An occasional feature spotlighting rediscovered gems, randomly chanced upon, shuffled tracks that have floated back into the listening cycle.
The Five Day Week Straw People: Sunday Morning?
From the album The Five Day Week Straw People (1968)
I’ve always had a theory about 1968. Psychedelic music is regularly regarded as peaking in the year previously; my listening experience points to the truly deepest, trippiest music bearing fruit in ’68. Perhaps it’s just the distillation of the wild experimentalism of the previous year finally reaching a true climax before innocence and positivity waned…
The Five Day Week Straw People is one such album that ticks all the boxes. A twisting graphic sleeve with blocky perspective typography, the 10 songs are loosely formed around the theme of a weekend after five days in the rat race.
I’m Going Out, Gold Digger, Postmen, Car Wash and Feel Like Having A Party capture the Friday evening and Saturday with a psych tinged mod vibe. But what really makes the whole experience worthwhile is the chugging groovy whirlpool of Sunday Morning? A strikingly great shimmering flanged tune that perfectly outlines the warped highlight of the weekend. Sunshine guitar, fractilised drumming and displaced vocals. The band pretty much sank without a trace hereafter, but this far outweighs several more well-known tracks from the time.
Futher information on The Five Day Week Straw People can be found here.
Maryanne Amacher: Head Rythm1/Plaything 2
From the album Sound Characters (1999)
Maryanne Amacher’s music has always seemed to exist best outside of any traditional recording format. It’s a form of sonic landscaping that works as a 3 dimensional experience in some vast space. Playing with curious phenomena called “auditory distortion products”. An effect that make your ears hear sounds like an aural mirage caused between two carefully controlled existing tones…
Despite the exacting tolerances of her work, John Zorn’s Tzadik label invited Amacher to prepare pieces for a CD. The result is the stunning Sound Characters.
The disc rolls around in vast blocks that echo Merzbow, GAS and even Roberto Cacciapaglia. But it’s the album’s opening track Head Rythm1/Plaything 2 that more clearly outlines the outward quality of the sound world at play here. Starting off like a Venn diagram of a smoke alarm and some mutant techno, your brain is bathed in steel wool. The precision and sharpness of the sound is staggering. The different effect on speakers or headphones is marked. And the evolution, as the track morphs into huge warped smudges, feels like the speakers are hoovering up sound, rather than birthing it.
Amacher’s music carves out its own space and rules, and her tiny amount of recorded material is wholly unique and highly recommend.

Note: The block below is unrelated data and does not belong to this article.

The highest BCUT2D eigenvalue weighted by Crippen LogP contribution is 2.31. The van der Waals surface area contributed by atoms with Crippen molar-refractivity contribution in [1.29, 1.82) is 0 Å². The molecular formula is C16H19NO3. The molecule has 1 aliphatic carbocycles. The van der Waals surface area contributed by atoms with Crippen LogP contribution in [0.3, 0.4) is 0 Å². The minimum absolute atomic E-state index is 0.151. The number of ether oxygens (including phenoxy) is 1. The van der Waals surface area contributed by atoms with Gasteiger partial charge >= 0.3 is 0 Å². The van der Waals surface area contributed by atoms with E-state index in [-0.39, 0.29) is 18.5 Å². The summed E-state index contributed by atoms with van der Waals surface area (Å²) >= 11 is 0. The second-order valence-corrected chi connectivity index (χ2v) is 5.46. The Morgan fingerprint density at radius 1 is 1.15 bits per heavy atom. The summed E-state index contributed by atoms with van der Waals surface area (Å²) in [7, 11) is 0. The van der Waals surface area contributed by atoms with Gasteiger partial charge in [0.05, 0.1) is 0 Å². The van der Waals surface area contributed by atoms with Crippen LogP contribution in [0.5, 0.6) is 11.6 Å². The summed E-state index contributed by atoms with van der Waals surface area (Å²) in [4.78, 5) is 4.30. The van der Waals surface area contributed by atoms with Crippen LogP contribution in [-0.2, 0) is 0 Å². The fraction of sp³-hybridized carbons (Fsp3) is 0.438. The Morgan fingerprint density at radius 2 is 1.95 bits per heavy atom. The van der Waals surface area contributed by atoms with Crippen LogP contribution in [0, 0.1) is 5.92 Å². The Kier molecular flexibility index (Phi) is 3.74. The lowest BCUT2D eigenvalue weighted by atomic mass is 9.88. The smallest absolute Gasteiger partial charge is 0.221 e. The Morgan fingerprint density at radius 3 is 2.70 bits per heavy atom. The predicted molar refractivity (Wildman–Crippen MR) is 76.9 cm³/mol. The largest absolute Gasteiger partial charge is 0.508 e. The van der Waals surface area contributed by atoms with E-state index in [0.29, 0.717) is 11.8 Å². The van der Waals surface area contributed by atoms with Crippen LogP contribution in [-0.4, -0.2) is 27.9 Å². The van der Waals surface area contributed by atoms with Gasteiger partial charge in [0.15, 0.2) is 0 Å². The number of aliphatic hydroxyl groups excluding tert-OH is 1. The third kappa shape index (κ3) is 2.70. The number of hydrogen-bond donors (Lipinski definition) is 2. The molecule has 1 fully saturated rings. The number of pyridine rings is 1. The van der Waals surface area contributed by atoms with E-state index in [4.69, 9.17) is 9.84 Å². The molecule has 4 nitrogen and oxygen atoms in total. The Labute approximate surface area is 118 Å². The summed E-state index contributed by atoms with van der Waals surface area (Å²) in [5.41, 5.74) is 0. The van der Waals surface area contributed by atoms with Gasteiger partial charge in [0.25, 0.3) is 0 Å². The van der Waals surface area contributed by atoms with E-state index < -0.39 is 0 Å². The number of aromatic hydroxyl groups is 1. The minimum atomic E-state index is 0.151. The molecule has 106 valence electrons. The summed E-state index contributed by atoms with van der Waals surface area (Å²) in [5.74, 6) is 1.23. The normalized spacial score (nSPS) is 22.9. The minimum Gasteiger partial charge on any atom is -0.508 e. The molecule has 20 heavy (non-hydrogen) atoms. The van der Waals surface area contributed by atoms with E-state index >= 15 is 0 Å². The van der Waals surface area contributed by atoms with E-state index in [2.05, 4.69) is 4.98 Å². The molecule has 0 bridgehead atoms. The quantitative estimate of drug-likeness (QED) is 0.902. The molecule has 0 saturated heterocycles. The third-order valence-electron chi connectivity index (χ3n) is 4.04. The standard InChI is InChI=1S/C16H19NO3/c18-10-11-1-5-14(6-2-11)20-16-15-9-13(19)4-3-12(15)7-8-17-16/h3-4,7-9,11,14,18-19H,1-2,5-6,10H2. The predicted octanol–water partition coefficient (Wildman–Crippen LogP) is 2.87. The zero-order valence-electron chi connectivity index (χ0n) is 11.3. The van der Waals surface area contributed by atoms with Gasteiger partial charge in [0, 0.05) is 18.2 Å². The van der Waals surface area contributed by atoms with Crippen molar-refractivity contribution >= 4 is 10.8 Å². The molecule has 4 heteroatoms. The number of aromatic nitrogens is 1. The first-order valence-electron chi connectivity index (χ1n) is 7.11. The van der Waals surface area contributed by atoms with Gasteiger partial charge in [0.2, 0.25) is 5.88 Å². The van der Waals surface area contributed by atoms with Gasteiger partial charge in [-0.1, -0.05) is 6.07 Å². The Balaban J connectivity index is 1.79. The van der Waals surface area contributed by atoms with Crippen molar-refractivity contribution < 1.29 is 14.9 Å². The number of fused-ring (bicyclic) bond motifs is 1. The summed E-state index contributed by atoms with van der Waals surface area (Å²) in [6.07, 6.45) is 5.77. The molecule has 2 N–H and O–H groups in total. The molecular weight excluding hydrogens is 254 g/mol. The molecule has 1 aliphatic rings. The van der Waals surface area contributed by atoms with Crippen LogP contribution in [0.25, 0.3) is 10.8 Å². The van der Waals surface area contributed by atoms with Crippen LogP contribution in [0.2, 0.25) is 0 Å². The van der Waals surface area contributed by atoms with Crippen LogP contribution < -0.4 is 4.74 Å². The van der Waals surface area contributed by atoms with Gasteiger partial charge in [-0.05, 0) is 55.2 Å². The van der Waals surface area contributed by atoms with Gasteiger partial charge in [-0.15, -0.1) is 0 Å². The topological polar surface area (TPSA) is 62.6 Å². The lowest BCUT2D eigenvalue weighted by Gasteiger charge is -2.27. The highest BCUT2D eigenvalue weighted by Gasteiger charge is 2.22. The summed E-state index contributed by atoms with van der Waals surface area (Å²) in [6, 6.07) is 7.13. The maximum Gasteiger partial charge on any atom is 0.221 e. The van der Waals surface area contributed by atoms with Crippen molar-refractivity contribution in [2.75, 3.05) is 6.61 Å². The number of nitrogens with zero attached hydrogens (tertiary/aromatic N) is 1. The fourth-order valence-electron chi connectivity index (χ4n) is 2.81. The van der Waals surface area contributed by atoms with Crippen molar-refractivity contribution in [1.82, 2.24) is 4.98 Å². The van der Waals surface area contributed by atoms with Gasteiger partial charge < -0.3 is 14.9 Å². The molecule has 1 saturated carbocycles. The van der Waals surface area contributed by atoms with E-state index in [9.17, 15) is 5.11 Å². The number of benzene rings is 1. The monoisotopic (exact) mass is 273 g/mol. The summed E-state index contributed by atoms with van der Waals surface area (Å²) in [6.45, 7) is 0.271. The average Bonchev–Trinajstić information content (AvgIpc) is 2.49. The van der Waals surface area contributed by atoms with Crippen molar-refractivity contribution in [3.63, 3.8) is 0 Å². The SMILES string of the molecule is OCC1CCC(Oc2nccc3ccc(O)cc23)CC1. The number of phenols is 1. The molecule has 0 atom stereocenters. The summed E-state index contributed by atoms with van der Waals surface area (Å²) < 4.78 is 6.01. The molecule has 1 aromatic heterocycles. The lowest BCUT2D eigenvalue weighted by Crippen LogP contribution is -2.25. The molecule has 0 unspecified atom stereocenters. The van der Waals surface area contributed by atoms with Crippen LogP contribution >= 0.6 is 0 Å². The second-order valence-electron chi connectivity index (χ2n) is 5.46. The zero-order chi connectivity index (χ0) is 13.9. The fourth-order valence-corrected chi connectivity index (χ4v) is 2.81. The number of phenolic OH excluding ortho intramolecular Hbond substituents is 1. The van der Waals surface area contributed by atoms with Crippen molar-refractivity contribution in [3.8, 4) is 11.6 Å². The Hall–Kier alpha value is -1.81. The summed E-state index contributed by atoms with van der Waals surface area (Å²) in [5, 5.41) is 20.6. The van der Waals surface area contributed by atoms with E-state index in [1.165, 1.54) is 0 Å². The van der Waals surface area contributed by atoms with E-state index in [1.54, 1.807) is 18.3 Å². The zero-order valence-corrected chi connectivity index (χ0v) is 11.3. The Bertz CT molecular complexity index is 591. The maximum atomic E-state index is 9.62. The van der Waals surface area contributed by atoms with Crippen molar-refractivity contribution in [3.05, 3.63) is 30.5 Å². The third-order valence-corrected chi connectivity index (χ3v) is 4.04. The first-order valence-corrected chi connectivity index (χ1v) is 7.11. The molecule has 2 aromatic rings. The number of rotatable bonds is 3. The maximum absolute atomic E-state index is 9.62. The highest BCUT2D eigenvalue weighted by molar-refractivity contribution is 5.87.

Sound Characters is available on CD from Tzadik
Montibus Communtias: The Pilgrim at the Woods
From the album The Pilgrim to the Absolute (2014)
I get that the river and the tweeting birds that run through huge swathes of this flute and strummed album might come across as a very lazy form of music making. It’s got the droney inflections of Ash Ra Tempel and the cross-legged kosmicness of Amon Duul 1 but something very genuine emerges from this beautiful album by the Peruvian mountain dwellers.
In many ways, this is another album plotting a narrative arc – the journey of a pilgrim from earth to some form of enlightenment. However, as the second track The Pilgrim to the Woods unfolds, the muted groove hits perfection. Through a bank of debris, the guitar and drums carve out something so much more than the sum of their parts.
Think OM’s At Giza re-imagined by The Cosmic Jokers. The huge thumping resonance of the bass and drums intertwining with the chirping birds projects so much from so little.
This type of music could be thought of as aimless stoned noodling, but this track goes a long way to highlight how Montibus Communtias are masters of minimally constructed music that is totally engulfing.
The Pilgrim to the Absolute is available from Beyond Beyond is Beyond here
Typhonian Highlife: Giger’s Balinese Green Vaults
From the album H.R Giger’s Studiolo (2014)
The music of Spencer Clarke has always dazzled as he seems to draw inspiration from truly bizarre angles. His Fourth World Magazine and Monolopy Child Star Searchers projects both convey a strange new age tinged primitiveness which almost pull themselves apart, but somehow always regrouping into amazingly trippy sequences.
His vast and terrifying H.R. Giger’s Studiolo, an almost 3 hour journey offers an invitation into something I’ll admit to not really understanding. This is a strange drift through some form of decadence, coloured by the creator of the chest bursting alien creator HR Giger. Accompanied by multi-dimensional Cenobytes, flesh ribbons of streaming water spiders and annunciations of the facehugger it makes a creepy listen.
The strange bouncing ball spine of Giger’s Balinese Green Vaults feels like an oasis of calm and clarity in a mountain of uncomfortable weird shite. It’s a great example of having a gem buried in the rough. The more challenging the approach, twisting and tumbling in nightmares, the greater the impact of getting to this sweet spot of beauty and tenderness.
H.R. Giger’s Studiolo is available from Pacific City Sounds here